Sussita / Hippos – an ongoing archaeological excavation in the Golan Heights
TEL Sussiita, or Hippos in Greek, means the “horse” and this mountain looks like a horse’s head from different angles.
A TEL is a man-made mountain mainly achieved by building layer upon layer of new buildings over previously destroyed cities. The layers are usually compacted and as people did not have the mechanical equipment to remove the previous layer of rocks/bricks etc – they just straightened the ruins and built on top of the earlier buildings. The age of the layers (strata) are defined by pottery, coins, architecture,building techniques, writings and more. The city of Megiddo/Armageddon, for example has 24-26 layers of civilization stretching over 4000 years.
The mountain (1100 ft above the Sea of Galilee) was first explored at the end of the 19th Century. Between 1948-1967 it was a military outpost facing the Syrians. Since 2000 archaeological excavations have been going on and today it has developed into a sight worth seeing.
You will need about an hour to visit the ruins.
A word of caution – there are still actual and suspected minefields surrounding the TEL so don’t get off the main paths or excavated areas.
It is a criminal offence to do unauthorized excavations or to remove any ancient findings – so please enjoy the site with your eyes only and not your hands. If you find anything it is your onus to report it to the local rangers.
The (10 minutes) drive up the road leading from Kibbutz Ein Gev to the mountain is so so – drive carefully!
Sussita was a town that was first settled in the 3rd Century BC by the Greeks (Seleucids) as a camp for a cavalry regiment. Later it became a Greek Polis (city-state). During the Roman period it became one of the cities of the Decapolis province (see the map) and continued to flourish during the Byzantine era. The inhabitants were Jewish and Pagans and later on Christian as you will see by the many churches in the ruins.
The city was finally destroyed in the major earthquake of 749 AD/CE
The archaeological findings show Sussita to have been a rich town with Basilica buildings, a main Forum (market and town square), rich houses with indoor fountains, a Roman bath, an Odeon (small roofed theater for prose and poetry reading), paved streets and heavily fortified walls with a dry moat.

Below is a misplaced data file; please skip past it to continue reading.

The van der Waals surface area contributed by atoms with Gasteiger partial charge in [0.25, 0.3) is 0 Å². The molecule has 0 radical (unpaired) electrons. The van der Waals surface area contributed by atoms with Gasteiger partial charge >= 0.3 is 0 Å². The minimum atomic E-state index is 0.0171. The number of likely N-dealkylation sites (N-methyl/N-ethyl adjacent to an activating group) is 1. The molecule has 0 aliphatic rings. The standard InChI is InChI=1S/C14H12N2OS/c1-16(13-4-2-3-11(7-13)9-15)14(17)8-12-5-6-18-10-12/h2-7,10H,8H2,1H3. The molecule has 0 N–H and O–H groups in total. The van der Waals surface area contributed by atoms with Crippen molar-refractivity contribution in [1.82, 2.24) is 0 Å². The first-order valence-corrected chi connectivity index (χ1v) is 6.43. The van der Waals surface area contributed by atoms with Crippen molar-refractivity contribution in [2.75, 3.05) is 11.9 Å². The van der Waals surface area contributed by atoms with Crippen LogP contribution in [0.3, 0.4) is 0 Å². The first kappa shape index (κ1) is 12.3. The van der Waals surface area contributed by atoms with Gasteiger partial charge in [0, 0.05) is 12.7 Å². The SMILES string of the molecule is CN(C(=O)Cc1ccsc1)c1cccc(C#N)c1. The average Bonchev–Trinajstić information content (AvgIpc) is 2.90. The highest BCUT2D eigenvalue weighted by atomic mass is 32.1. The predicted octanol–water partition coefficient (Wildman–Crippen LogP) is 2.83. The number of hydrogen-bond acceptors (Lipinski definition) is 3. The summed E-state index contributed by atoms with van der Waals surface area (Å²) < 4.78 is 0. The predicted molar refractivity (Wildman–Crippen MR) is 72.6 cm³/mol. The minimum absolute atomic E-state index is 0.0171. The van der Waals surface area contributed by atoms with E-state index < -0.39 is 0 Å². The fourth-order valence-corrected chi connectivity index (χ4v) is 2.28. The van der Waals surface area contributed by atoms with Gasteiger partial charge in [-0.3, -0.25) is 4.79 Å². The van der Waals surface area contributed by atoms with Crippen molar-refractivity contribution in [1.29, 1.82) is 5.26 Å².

Sussita is a remarkable archaeological site and yet is virtually unknown. You will need a guide to help you see the little known places and explain them. It is quite different from other cities, for example, most of the buildings and the street paving stones are of black basalt rock and not softer white limestone. The main Roman street is a Decumanus running for a total length of about 1500 feet is like a spine across the top of the site. Usual a north/south street called a Cardo is the main street and not an east/west Decumanus.
The full description of the site is worth while reading at – http://en.wikipedia.org/wiki/Hippos.
Lets take a look at some pictures and maps.
A map of the area – Sussita in the circle
The cities of the Decapolis
(from – james-a-watkins.hubpages.com)
The city plan
(This map hangs on the wall of the modern first building on the left of the street)
View from below – from the Sea of Galilee
Looking down at the mountain from the top of the Golan Heights
The eastern ramp/path
25 foot defensive wall and main gate
The Decamanus Maximus (main st east-west)
A main water pipe bringing water from the Black Falls – 18 miles away
Major underground water reservoir
The eastern basilica/church.
(See how all the pillars have collapsed in the same direction – a sure sign of destruction by earthquake)
The western church
The Forum – town square and market
The Odeon – A small roofed theater for reading poetry and singing songs
A rich man’s house
The house’s indoor fountain
Now – this is a good ending to a great day of exploration